Project description:<b>Introduction</b> ?Physical activity may reduce the development of breast cancer. Whereas hypercoagulability has been linked to adverse outcomes in breast cancer patients, the effects of physical activity on their hemostatic factors are unknown. The study aimed to assess whether long-term (1 year) physical activity can affect hemostatic factors in breast cancer patients. <b>Methods</b> ?Fifty-five women (35-75 years) with invasive breast cancer stage I/II were randomized to a physical activity intervention ( <i>n?</i> =?29) lasting 1 year or to a control group ( <i>n?</i> =?26), and analyzed as intention to treat. Fibrinogen, factor VII antigen, tissue factor pathway inhibitor, and von Willebrand factor (VWF) antigen as well as prothrombin fragment 1?+?2, the endogenous thrombin potential and D-dimer, were measured in plasma before intervention (baseline), and then after 6 and 12 months. <b>Results</b> ?Maximal oxygen uptake (measure of cardiorespiratory fitness) decreased the first 6 months among the controls, but remained stable in the intervention group. We found no significant differences between the two study groups regarding any of the hemostatic factors, except a significantly higher increase in factor VII antigen in the intervention group. The effect of the intervention on VWF was, however, significantly affected by menopausal stage, and a significant effect of the intervention was found on VWF among postmenopausal women, even after adjustment for dietary intake. <b>Conclusion</b> ?Long-term physical activity had no effect on the majority of the hemostatic factors measured, but led to increased plasma concentrations of factor VII antigen and prevented an increase in VWF concentration after breast cancer treatment in postmenopausal women. The clinical impact of these findings for risk of vascular thrombosis warrants further studies.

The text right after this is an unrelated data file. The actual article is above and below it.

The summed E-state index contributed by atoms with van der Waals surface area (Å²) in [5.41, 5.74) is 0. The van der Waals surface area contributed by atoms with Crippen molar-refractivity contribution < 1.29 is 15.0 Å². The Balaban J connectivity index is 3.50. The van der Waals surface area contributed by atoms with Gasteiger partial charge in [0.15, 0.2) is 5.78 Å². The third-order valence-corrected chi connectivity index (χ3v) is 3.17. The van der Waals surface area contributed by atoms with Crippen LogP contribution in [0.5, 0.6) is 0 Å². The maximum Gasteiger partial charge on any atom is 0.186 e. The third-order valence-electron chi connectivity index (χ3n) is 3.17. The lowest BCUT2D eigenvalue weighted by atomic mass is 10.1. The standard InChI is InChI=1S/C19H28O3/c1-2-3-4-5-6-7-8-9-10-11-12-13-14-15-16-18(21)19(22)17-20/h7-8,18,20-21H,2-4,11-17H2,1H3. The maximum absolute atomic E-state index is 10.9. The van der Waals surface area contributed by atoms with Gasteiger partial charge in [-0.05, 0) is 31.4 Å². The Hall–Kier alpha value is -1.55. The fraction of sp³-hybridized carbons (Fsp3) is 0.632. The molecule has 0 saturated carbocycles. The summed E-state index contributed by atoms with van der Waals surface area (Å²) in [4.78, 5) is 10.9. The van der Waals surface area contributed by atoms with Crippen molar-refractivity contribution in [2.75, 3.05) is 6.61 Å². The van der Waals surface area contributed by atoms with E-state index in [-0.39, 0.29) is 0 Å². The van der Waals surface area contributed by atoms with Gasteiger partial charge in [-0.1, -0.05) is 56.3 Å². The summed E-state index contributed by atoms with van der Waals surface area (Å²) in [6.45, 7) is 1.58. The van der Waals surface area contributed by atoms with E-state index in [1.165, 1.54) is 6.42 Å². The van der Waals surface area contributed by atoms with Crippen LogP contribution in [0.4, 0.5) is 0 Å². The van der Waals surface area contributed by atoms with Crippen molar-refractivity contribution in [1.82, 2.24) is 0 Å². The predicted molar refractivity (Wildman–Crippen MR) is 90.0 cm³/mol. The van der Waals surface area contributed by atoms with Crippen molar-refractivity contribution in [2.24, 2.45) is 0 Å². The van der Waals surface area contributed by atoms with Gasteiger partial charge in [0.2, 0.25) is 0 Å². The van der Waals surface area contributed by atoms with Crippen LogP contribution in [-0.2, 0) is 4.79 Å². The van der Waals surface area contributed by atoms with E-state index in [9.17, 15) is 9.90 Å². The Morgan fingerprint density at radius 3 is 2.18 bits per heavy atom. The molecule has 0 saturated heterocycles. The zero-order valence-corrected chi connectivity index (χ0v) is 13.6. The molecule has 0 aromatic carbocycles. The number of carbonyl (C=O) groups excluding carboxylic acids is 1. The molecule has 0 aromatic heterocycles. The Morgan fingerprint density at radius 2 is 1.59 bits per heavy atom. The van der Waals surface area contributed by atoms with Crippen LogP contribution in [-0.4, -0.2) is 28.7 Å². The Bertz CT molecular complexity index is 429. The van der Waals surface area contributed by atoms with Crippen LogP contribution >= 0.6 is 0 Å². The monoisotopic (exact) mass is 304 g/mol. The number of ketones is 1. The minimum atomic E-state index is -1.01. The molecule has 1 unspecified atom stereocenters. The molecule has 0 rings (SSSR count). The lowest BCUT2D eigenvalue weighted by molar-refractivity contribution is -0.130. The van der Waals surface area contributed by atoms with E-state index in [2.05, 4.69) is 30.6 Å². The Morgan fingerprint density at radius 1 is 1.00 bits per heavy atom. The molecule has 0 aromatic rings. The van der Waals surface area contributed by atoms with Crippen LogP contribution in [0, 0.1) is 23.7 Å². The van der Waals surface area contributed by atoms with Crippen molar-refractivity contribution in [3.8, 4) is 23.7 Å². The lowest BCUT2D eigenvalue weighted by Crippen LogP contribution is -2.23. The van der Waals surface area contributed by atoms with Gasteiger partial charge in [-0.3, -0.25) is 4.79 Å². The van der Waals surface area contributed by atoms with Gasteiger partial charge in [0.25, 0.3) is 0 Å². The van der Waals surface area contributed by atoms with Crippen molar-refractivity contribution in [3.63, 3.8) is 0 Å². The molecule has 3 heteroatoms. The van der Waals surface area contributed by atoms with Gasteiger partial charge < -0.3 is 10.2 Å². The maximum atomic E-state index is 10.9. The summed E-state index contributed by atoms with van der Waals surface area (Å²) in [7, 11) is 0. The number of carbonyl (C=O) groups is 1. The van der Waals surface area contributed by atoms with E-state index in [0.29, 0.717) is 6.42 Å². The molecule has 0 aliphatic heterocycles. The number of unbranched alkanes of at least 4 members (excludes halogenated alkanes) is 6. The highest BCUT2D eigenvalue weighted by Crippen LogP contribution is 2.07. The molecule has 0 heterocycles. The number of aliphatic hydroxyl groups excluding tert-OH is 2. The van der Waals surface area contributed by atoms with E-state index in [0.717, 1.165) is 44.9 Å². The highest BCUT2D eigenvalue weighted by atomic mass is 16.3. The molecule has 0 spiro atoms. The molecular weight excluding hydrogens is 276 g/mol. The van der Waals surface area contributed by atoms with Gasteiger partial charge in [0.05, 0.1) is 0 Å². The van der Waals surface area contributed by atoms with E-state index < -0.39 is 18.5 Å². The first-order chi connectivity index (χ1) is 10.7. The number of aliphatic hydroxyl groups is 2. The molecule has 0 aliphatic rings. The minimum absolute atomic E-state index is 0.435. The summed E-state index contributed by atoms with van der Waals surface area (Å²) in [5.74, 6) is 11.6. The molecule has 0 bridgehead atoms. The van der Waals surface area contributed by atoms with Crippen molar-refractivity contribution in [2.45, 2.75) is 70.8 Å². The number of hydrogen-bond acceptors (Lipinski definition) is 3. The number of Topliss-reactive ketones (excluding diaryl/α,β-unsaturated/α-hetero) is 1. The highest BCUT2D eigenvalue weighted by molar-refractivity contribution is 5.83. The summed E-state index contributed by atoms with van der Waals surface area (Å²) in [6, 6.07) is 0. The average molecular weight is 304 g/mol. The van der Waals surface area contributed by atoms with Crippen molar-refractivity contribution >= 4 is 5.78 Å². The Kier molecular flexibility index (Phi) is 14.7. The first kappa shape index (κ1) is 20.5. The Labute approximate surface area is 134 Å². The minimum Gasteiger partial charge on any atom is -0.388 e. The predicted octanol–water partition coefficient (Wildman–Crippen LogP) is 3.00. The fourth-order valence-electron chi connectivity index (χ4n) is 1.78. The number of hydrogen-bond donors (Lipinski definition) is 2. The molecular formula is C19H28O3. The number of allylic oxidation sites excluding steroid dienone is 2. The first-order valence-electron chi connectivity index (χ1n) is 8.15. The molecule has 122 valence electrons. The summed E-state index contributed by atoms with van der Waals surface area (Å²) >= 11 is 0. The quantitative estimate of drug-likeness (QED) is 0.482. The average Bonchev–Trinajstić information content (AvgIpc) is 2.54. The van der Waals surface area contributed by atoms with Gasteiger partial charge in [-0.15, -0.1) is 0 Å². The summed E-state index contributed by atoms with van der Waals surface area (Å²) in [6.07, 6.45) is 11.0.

Project description:<h4>Background</h4>Cryoprecipitate (CRYO) is a plasma component containing high concentrations of factor VIII (FVIII), von Willebrand factor (VWF), and fibrinogen. Because Greyhounds are reported to have lower plasma VWF and fibrinogen concentrations, their plasma may not yield high potency CRYO.<h4>Objectives</h4>To determine if plasma hemostatic protein concentration is a good predictor of CRYO potency and if a difference exists in quality of CRYO prepared from Greyhounds versus non-Greyhounds.<h4>Animals</h4>Twenty Greyhounds and 20 non-Greyhounds.<h4>Methods</h4>A 450?mL unit of blood was collected from each donor, centrifuged to prepare fresh frozen plasma (FFP), and processed to CRYO. Aliquots of FFP and CRYO were analyzed for FVIII, VWF, and fibrinogen content and factor recovery.<h4>Results</h4>A positive correlation was found among donor plasma FVIII, VWF and fibrinogen concentration, and CRYO factor content (P?<?.001). Mean recovery was highest for VWF (67%), followed by fibrinogen (47%), and FVIII (37%). No breed difference was found in mean CRYO FVIII content, but CRYO VWF and fibrinogen were lower in Greyhounds (P?=?.004 and P?<?.001, respectively). No difference was found between Greyhounds and non-Greyhounds for the number of CRYO units meeting human blood banking standards.<h4>Conclusions and clinical importance</h4>Factor concentration in FFP is associated with CRYO potency, suggesting that prescreening of blood donors may enhance CRYO quality. Despite lower VWF and fibrinogen content, CRYO prepared from Greyhounds is acceptable based on blood banking standards for humans, indicating that Greyhound FFP does not need to be excluded from CRYO production.